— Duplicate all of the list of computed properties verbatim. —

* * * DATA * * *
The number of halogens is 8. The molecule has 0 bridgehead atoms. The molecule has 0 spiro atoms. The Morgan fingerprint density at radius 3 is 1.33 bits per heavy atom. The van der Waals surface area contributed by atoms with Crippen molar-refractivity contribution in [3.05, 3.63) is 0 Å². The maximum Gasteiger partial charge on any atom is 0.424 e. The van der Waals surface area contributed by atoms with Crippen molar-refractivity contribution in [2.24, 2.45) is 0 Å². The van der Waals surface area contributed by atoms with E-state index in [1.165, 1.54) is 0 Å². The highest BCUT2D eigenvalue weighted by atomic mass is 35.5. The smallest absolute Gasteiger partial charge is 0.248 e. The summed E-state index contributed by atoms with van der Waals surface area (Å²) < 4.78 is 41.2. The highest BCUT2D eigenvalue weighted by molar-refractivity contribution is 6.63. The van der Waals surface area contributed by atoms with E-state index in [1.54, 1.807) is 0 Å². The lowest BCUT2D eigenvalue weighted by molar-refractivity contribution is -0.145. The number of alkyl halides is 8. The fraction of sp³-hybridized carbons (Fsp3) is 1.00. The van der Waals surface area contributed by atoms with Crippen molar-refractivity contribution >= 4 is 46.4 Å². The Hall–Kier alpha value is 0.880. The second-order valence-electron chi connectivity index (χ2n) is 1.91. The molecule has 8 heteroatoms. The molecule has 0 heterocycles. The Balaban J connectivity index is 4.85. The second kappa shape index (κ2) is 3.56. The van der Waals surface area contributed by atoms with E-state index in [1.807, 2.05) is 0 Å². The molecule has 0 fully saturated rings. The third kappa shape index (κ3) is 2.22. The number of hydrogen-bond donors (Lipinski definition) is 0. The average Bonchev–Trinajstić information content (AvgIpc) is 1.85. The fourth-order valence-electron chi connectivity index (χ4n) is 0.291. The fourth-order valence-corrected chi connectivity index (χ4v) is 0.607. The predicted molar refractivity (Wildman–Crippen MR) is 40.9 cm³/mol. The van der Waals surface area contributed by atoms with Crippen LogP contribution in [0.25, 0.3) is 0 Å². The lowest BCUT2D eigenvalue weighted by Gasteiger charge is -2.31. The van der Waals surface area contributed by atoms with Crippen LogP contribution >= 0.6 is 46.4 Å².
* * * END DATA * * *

The number of halogens is 8. The molecule has 0 bridgehead atoms. The molecule has 0 spiro atoms. The Morgan fingerprint density at radius 3 is 1.33 bits per heavy atom. The van der Waals surface area contributed by atoms with Crippen molar-refractivity contribution in [3.05, 3.63) is 0 Å². The maximum Gasteiger partial charge on any atom is 0.424 e. The van der Waals surface area contributed by atoms with Crippen molar-refractivity contribution in [2.24, 2.45) is 0 Å². The van der Waals surface area contributed by atoms with E-state index in [1.165, 1.54) is 0 Å². The highest BCUT2D eigenvalue weighted by atomic mass is 35.5. The smallest absolute Gasteiger partial charge is 0.248 e. The summed E-state index contributed by atoms with van der Waals surface area (Å²) < 4.78 is 41.2. The highest BCUT2D eigenvalue weighted by molar-refractivity contribution is 6.63. The van der Waals surface area contributed by atoms with E-state index in [1.54, 1.807) is 0 Å². The lowest BCUT2D eigenvalue weighted by molar-refractivity contribution is -0.145. The number of alkyl halides is 8. The fraction of sp³-hybridized carbons (Fsp3) is 1.00. The van der Waals surface area contributed by atoms with Crippen molar-refractivity contribution >= 4 is 46.4 Å². The Hall–Kier alpha value is 0.880. The second-order valence-electron chi connectivity index (χ2n) is 1.91. The molecule has 8 heteroatoms. The molecule has 0 heterocycles. The Balaban J connectivity index is 4.85. The second kappa shape index (κ2) is 3.56. The van der Waals surface area contributed by atoms with E-state index in [1.807, 2.05) is 0 Å². The molecule has 0 fully saturated rings. The third kappa shape index (κ3) is 2.22. The number of hydrogen-bond donors (Lipinski definition) is 0. The average Bonchev–Trinajstić information content (AvgIpc) is 1.85. The fourth-order valence-electron chi connectivity index (χ4n) is 0.291. The fourth-order valence-corrected chi connectivity index (χ4v) is 0.607. The predicted molar refractivity (Wildman–Crippen MR) is 40.9 cm³/mol. The van der Waals surface area contributed by atoms with Crippen LogP contribution in [0.25, 0.3) is 0 Å². The lowest BCUT2D eigenvalue weighted by Gasteiger charge is -2.31. The van der Waals surface area contributed by atoms with Crippen LogP contribution >= 0.6 is 46.4 Å².